Branes & Superstring Theory:
String theory, while prestigious in many facets—especially in quantum mechanics and cosmology—does indeed carry flaws that can turn the universe inside out. It offers a sound hypothesis of interactions on the quantum plane, from what quarks are made of to the long sought-after graviton (which mediates gravitational interaction, a massless particle with an integer spin of +/-2).
However, problems arise when the complex mathematics of string theory indicate a need for twenty-six spatial dimensions to function. While twenty-six dimensions are far too many, they can be twisted or even folded into tiny tight compact regions in spacetime, thus possibly reducing the dimensions to four. However, a twenty-six dimensional spacetime in string theory has major flaws; two of which are:
1) “Bosonic” string theory (the original string theory) does not permit fermions (protons, neutrons, etc.), only force carriers (bosons, hence the name “bosonic”), which contradicts the universe’s observable function.
2) Twenty-six dimensional spacetime MUST include the “tachyon.” (While Star Trek fans might jump for joy, tachyons are anything but beloved to string theory. They have properties of negative mass (which basically means imaginary mass, and are prone to an instability that scientists have dubbed “tachyonic” in nature). And constituents of the universe with negative or imaginary mass make certain aspects and measurements of the universe imaginary themselves.
That’s where superstring theory comes in.
Cutting down the dimensions from twenty-six to ten, superstring theory has eliminated the tachyon problem, and it still offers the graviton. (As a notable aside, although there are five kinds of superstring theory, during the second superstring revolution they’ve come to be known as alternative means of describing the same theory or “M-theory.”)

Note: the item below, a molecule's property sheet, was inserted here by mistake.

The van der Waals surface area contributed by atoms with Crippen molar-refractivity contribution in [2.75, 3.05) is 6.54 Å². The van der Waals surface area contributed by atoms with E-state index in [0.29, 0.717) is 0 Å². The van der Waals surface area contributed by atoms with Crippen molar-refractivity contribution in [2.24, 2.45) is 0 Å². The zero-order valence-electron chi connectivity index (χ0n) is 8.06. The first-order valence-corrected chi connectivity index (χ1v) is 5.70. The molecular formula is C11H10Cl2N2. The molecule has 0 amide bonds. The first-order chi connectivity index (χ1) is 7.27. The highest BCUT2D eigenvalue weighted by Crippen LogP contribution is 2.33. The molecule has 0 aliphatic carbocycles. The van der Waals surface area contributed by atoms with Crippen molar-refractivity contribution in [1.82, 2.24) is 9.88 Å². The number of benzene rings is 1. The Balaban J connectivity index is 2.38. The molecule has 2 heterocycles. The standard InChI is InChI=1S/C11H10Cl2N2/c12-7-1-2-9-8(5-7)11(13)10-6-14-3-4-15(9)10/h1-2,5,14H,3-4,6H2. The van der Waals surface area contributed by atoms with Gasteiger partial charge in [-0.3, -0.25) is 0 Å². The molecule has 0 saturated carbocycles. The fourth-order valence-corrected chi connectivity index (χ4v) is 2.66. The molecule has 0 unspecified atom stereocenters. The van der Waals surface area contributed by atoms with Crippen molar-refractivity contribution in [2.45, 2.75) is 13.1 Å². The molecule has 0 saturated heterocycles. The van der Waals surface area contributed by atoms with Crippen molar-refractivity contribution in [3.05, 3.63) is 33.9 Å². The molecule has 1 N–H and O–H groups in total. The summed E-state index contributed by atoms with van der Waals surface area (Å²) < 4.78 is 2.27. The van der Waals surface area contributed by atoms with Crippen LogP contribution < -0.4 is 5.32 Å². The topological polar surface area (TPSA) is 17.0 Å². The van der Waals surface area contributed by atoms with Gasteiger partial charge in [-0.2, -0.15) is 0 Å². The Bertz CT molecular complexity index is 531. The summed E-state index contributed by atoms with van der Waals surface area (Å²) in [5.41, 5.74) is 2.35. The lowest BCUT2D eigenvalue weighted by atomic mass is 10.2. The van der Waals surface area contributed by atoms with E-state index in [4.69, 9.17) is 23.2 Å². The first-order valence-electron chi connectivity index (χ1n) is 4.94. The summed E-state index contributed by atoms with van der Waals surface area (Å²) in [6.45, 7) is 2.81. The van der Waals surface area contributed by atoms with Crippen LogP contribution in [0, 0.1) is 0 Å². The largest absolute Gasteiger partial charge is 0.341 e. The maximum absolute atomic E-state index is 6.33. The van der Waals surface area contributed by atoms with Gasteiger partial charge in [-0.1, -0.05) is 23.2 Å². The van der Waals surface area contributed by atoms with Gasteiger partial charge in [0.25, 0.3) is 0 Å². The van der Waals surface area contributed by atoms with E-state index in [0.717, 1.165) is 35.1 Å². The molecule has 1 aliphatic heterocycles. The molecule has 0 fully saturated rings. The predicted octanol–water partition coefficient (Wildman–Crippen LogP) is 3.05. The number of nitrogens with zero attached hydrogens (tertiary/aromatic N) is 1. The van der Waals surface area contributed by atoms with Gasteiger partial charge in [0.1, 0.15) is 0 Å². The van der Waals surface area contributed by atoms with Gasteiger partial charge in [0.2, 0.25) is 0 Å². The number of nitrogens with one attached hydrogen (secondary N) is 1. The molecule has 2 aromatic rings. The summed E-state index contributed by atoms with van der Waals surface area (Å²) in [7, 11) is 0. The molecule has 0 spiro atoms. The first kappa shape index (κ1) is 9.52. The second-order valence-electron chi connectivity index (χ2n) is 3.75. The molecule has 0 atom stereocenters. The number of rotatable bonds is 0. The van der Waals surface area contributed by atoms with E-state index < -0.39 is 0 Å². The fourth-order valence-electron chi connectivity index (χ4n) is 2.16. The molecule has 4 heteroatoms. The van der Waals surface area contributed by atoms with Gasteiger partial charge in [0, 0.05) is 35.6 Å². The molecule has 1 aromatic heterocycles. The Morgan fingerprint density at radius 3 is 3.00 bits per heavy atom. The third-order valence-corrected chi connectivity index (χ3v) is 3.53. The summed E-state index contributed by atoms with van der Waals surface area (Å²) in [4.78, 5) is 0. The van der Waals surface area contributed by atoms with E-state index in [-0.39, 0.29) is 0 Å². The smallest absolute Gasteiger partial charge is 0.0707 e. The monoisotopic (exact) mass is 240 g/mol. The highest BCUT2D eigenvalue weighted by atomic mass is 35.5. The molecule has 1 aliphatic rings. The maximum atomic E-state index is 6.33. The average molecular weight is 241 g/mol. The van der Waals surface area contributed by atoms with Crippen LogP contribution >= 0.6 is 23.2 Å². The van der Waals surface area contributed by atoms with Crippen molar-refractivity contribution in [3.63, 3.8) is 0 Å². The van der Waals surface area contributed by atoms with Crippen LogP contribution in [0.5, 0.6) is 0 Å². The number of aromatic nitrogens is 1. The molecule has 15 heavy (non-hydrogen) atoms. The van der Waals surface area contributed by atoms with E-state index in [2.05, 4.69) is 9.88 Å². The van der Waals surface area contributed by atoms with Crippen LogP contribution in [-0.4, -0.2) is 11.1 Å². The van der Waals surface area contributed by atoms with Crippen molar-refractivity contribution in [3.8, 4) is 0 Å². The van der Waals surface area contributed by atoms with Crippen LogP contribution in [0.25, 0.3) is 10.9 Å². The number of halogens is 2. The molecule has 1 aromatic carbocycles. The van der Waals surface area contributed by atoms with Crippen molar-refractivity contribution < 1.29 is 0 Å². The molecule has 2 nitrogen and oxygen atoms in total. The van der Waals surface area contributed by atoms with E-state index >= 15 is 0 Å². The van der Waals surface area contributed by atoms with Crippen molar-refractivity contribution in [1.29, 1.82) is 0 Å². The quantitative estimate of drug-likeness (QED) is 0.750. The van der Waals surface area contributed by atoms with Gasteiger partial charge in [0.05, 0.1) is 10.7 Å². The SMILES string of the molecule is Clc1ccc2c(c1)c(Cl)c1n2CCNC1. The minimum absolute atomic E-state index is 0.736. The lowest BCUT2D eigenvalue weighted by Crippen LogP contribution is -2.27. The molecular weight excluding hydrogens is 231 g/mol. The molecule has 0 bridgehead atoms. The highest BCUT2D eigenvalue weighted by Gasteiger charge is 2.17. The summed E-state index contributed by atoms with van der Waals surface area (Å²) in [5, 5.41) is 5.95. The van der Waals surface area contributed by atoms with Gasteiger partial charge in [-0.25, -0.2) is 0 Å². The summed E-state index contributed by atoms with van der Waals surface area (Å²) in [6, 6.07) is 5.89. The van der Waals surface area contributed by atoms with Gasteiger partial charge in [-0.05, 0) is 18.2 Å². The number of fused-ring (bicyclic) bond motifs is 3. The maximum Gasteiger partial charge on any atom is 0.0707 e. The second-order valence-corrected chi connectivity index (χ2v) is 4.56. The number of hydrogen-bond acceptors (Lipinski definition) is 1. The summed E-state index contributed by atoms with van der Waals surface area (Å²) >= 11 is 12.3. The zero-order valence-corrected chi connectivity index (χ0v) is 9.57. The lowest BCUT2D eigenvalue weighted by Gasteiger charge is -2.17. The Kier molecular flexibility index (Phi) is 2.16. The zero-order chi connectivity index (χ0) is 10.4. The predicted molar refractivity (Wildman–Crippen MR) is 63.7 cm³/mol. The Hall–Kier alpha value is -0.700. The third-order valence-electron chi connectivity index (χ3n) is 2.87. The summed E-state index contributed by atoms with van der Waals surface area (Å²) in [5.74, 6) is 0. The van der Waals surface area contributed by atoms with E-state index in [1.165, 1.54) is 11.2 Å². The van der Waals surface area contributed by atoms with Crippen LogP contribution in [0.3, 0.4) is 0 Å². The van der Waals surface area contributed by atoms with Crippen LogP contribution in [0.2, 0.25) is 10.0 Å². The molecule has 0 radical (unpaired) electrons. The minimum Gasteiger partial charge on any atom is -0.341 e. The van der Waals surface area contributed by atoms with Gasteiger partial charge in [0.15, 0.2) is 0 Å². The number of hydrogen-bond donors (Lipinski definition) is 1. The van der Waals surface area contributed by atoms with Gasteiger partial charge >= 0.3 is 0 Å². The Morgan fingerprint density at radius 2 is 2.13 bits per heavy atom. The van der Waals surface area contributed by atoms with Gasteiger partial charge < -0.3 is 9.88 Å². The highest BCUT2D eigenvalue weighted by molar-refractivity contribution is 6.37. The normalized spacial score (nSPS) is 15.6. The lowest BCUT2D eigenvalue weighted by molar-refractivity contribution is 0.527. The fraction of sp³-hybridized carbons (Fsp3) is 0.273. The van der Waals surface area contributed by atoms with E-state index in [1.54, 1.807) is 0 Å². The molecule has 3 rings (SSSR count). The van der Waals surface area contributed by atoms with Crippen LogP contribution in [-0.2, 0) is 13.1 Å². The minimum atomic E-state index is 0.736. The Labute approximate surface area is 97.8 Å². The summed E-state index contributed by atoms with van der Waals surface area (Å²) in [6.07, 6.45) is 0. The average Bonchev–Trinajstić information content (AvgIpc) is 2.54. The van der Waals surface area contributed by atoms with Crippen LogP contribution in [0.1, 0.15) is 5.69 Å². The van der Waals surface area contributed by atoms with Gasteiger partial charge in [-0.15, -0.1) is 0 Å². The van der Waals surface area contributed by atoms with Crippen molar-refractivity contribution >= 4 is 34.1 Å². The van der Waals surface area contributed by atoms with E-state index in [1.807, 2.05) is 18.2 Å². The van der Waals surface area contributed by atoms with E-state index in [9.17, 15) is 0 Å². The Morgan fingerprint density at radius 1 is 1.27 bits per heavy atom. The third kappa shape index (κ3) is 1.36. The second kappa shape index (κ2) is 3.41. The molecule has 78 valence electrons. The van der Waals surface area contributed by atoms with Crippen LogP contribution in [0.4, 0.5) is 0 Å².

The “super” in superstring theory simply means “supersymmetric,” implying that particles in the Standard Model have supersymmetrical partners, or “superpartners.” Examples of superpartners include the s-higgs (or shiggs) for the Higgs boson, s-electrons for electrons (selectrons), and s-quarks (you got it…. squarks) for quarks and so on.
One of the many complex aspects of superstring theory is branes. These are like strings, but they can have any number of dimensions of a spacial extent. Most of these objects are noted to be covered in unique event horizons and can vary in dimensions (and structure): from point particles, to torus and/or tubular in shape, to multi-dimensional structures that would take very complicated mathematics to envision.
The study of these structures is known as “brane cosmology.” And just like with the electron, the positron, and many more particles predicted to exist decades before actually being found, superstring theory offers a very prosperous insight on branes, strings, and models for quantum gravity.
That said, the superpartners remain undetected. And although there is a lot of promising research being done at the Large Hadron Collider (LHC), the superpartners of observed standard model particles are expected to be far more massive, thus requiring more energy than the LHC can provide; meaning superpartners, if they do exist, are currently beyond our technological grasp.
In the end, superstring theory will have serious trouble thriving without these supersymmetric particles (and yes, they’re called sparticles).